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California State Gemstone or Gem

Benitoite

Benitoite: California State Gemstone or Gem

BaTiSi3O9 - Barium Titanium Silicate

Adopted on October 1, 1985

Benitoite, (BaTiSi3O9 - Barium Titanium Silicate,) was designated as California official State Gemstone in 1985. Sometimes called the " blue diamond", it was first discovered near the headwaters of the San Benito River from which it derived its name. The gem is extremely rare and ranges in color from a light transparent blue to dark, vivid sapphire blue, and occasionally it is found in a violet shade.

Benitoite: California State Gemstone or Gem

Benitoite: California State Gemstone or Gem

Benitoite is a rare blue barium titanium silicate mineral, found in hydrothermally altered serpentinite. Benitoite fluoresces under short wave ultraviolet light, appearing bright blue to bluish white in color. The more rarely seen clear to white benitoite crystals fluoresce red under long-wave UV light.

It was first described in 1907 by George D. Louderback, who named it benitoite for its occurrence near the headwaters of the San Benito River in San Benito County, California.

Benitoite occurs in a number of sites, but gemstone quality material has only been found in California. In 1985 benitoite was named as the official state gem of California.

Benitiote has a rare 5 pointed crystal form, and an even rarer 6 pointed form, "star of David", with about 24 samples known

Benitoite is found with other rare minerals such as black-red neptunite, snow white natrolite and brown-yellow joaquinite. A rare cluster of blue Benitoite and black neptunite on top of a crust of white natrolite is a treat for mineral collectors.

Benitoite occurs in serpentine, California's state rock. The mineral Benitoite is the only natural occurrence of the ditrigonal-dipyramidal class, hexagonal system.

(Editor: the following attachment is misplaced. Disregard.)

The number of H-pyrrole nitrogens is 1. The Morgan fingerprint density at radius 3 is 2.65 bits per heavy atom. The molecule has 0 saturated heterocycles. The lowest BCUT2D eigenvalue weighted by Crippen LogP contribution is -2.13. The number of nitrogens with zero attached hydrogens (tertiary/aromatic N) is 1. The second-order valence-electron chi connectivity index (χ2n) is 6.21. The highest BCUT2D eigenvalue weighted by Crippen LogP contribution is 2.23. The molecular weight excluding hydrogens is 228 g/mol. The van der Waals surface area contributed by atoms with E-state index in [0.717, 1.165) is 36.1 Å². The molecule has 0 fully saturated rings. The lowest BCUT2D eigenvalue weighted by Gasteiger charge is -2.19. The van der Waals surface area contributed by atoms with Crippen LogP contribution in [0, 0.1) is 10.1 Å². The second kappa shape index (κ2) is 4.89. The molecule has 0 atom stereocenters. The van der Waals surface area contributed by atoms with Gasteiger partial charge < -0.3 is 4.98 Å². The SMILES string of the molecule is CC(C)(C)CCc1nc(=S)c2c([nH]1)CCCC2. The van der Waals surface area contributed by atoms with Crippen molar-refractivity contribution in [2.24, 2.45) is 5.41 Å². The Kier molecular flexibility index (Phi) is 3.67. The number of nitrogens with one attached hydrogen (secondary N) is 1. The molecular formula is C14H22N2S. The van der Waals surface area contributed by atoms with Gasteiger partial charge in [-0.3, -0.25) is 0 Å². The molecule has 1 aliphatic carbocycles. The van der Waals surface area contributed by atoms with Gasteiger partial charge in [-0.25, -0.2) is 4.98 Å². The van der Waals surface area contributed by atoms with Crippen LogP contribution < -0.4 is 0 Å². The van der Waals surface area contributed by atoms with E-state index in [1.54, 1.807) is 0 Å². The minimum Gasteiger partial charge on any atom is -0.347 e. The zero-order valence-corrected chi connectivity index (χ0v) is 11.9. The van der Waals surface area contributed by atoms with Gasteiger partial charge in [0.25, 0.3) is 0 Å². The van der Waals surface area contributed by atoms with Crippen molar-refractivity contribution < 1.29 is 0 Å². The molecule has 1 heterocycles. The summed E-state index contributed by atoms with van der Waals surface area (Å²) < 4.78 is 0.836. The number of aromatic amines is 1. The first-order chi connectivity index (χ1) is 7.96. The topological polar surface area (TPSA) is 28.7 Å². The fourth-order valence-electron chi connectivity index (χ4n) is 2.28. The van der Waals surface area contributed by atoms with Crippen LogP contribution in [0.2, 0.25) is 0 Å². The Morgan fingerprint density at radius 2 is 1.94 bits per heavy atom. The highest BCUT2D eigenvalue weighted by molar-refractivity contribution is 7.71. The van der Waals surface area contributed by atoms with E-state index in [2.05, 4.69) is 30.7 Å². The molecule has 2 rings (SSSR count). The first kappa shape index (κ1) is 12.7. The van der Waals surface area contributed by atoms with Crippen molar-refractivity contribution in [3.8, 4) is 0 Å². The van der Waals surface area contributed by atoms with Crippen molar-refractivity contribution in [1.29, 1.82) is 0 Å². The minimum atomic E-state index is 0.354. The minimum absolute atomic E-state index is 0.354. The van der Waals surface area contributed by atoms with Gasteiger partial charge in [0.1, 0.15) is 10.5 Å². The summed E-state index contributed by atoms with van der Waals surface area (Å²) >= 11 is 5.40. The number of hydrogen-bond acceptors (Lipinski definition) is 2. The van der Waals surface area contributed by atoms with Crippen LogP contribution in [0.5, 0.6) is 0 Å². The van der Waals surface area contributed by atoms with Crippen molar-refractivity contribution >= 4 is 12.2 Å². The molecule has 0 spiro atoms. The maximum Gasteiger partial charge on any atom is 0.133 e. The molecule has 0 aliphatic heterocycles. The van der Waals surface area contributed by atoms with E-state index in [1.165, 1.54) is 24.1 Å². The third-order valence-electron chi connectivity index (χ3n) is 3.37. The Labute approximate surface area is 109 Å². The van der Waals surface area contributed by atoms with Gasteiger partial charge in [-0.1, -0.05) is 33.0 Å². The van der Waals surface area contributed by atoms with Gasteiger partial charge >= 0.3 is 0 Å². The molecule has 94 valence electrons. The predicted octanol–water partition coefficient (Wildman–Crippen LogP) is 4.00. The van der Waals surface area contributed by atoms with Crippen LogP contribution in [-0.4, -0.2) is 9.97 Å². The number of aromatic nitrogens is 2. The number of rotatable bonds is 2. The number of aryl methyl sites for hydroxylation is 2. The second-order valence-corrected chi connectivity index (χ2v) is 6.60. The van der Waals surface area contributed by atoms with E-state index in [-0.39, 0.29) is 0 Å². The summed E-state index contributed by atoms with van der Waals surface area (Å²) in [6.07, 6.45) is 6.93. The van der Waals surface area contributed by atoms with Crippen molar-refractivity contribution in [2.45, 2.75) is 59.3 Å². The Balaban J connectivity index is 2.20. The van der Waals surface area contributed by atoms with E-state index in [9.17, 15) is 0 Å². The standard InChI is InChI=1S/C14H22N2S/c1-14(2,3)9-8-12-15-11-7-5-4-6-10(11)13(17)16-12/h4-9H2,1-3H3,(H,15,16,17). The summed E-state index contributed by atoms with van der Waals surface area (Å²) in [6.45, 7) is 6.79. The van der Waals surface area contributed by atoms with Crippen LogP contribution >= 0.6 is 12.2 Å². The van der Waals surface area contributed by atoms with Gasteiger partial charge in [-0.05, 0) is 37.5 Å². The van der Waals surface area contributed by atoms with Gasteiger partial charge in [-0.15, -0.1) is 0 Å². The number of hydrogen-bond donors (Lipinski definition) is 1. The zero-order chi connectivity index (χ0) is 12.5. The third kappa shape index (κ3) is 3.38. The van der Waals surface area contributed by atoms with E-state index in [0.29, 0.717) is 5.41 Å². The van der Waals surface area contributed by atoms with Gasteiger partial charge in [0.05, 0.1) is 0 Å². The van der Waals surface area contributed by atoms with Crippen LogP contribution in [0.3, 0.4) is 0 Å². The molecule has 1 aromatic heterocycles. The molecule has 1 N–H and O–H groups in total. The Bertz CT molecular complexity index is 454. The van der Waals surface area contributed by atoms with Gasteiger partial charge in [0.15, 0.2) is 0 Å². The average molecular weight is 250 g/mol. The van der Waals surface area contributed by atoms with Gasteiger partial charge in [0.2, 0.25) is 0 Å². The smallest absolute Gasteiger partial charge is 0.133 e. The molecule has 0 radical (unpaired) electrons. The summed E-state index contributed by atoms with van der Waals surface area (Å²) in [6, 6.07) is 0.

It is the only gem known in its crystal class. Its beautiful triangular crystals were predicted mathematically before any material in that class was ever found. The cut stones are brilliant blue, from colorless to deep blue and full of fire, since dispersion is only slightly less, equal to, or slightly higher than diamond. In recent years a few pink stones have been faceted. Hardness is satisfactory at 6.5, but it requires some care in setting and wearing it. Stone sizes are small, as only tips of crystals are gemmy. Gems much over one carat are uncommon and only about five a year are over two carats.

The sapphire-blue or colorless crystals are small; gem quality specimens larger than two carats are rare. Faceted stones are usually under 1 carat; the largest documented stone is 7.8 carats and resides at the Smithsonian. Benitoites sell for over $1000 per carat and the price has been raising rapidly as the deposit has been largely worked out and available gems sold.

One of the finest and rarest of gemstones, Benitoite combines the color of fine blue sapphire with the dispersion of diamond.

California Assembly Bill No. 2404 (FAILED)

Its rarity and occurrence in California moved the California Federation of Mineralogical Societies (CFMS) to propose that it be adopted as the state's official gemstone. Thus began a four-year effort that led to the introduction of legislation in the California State Legislature and the adoption of benitoite's adoption as California's official state gemstone.

California Assembly members Lucy Killea and Rusty Areias introduced Assembly Bill No. 2404 (AB 2404) on January 18, 1984. By the end of May, the bill had been adopted in the Assembly and read and referred to the Committee on Rules in the Senate. Unfortunately, AB 2404 was defeated in the Senate on June 29 by a vote of 17 to 10.

If at first you don't succeed, try, try again. And that's exactly what the California Federation of Mineralogical Societies did a year later.

California Assembly Bill No. 2357

On March 8, 1985, Assembly Bill No. 2357 (AB 2357) was introduced in the Assembly. Sponsored by Rusty Areias, this bill made it through the Assembly and the Senate and was signed into law, by Governor George Deukmejian, on October 1, 1985.

CHAPTER 1365

An act to add Section 425.3 to the Government Code , relating to the state gemstone.

[Approved by Governor October 1, 1985. Filed with Secretary of State October 1, 1985.]

The people of the State of California do enact as follows:

SECTION 1. Section 425.3 is added to the Government Code, to read:
425.3 Benitoite is the official state gemstone.

California Law

The law designating the Benitoite as the official California state gemstone is found in the California Government Code, Title 1, Division 2, Chapter 2, SECTION 420-429.8.

CALIFORNIA GOVERNMENT CODE
TITLE 1. GENERAL
DIVISION 2. STATE SEAL, FLAG, AND EMBLEMS
CHAPTER 2. STATE FLAG AND EMBLEMS
SECTION 420-429.8

425.3. Benitoite is the official state gemstone.

 

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US State Gemstone or Gems
State symbols represent things that are special to a particular state. Some of these symbols are the Gemstone, Minerals, Rocks. Of the 50 states, 19 have adopted a state gemstone and all have adopted some sort of earth symbol.
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